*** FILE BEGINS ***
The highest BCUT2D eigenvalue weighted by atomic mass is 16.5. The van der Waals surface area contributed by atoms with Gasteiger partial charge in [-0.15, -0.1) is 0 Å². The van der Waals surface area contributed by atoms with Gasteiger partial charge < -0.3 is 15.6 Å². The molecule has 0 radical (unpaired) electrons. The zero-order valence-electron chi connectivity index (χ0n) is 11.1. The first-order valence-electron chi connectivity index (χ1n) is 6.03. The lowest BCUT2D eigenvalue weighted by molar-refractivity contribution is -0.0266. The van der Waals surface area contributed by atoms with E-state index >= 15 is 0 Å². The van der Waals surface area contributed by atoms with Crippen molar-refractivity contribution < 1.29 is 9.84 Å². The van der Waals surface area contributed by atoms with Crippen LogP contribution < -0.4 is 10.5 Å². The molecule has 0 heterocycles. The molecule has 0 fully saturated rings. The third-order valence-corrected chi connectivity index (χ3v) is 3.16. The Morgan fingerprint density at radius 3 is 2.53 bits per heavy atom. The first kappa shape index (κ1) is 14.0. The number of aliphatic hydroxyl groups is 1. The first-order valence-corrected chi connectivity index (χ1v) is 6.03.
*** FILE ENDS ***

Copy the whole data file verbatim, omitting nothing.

The highest BCUT2D eigenvalue weighted by atomic mass is 16.5. The van der Waals surface area contributed by atoms with Gasteiger partial charge in [-0.15, -0.1) is 0 Å². The van der Waals surface area contributed by atoms with Gasteiger partial charge < -0.3 is 15.6 Å². The molecule has 0 radical (unpaired) electrons. The zero-order valence-electron chi connectivity index (χ0n) is 11.1. The first-order valence-electron chi connectivity index (χ1n) is 6.03. The lowest BCUT2D eigenvalue weighted by molar-refractivity contribution is -0.0266. The van der Waals surface area contributed by atoms with E-state index >= 15 is 0 Å². The van der Waals surface area contributed by atoms with Crippen molar-refractivity contribution < 1.29 is 9.84 Å². The van der Waals surface area contributed by atoms with Crippen LogP contribution < -0.4 is 10.5 Å². The molecule has 0 heterocycles. The molecule has 0 fully saturated rings. The third-order valence-corrected chi connectivity index (χ3v) is 3.16. The Morgan fingerprint density at radius 3 is 2.53 bits per heavy atom. The first kappa shape index (κ1) is 14.0. The number of aliphatic hydroxyl groups is 1. The first-order valence-corrected chi connectivity index (χ1v) is 6.03.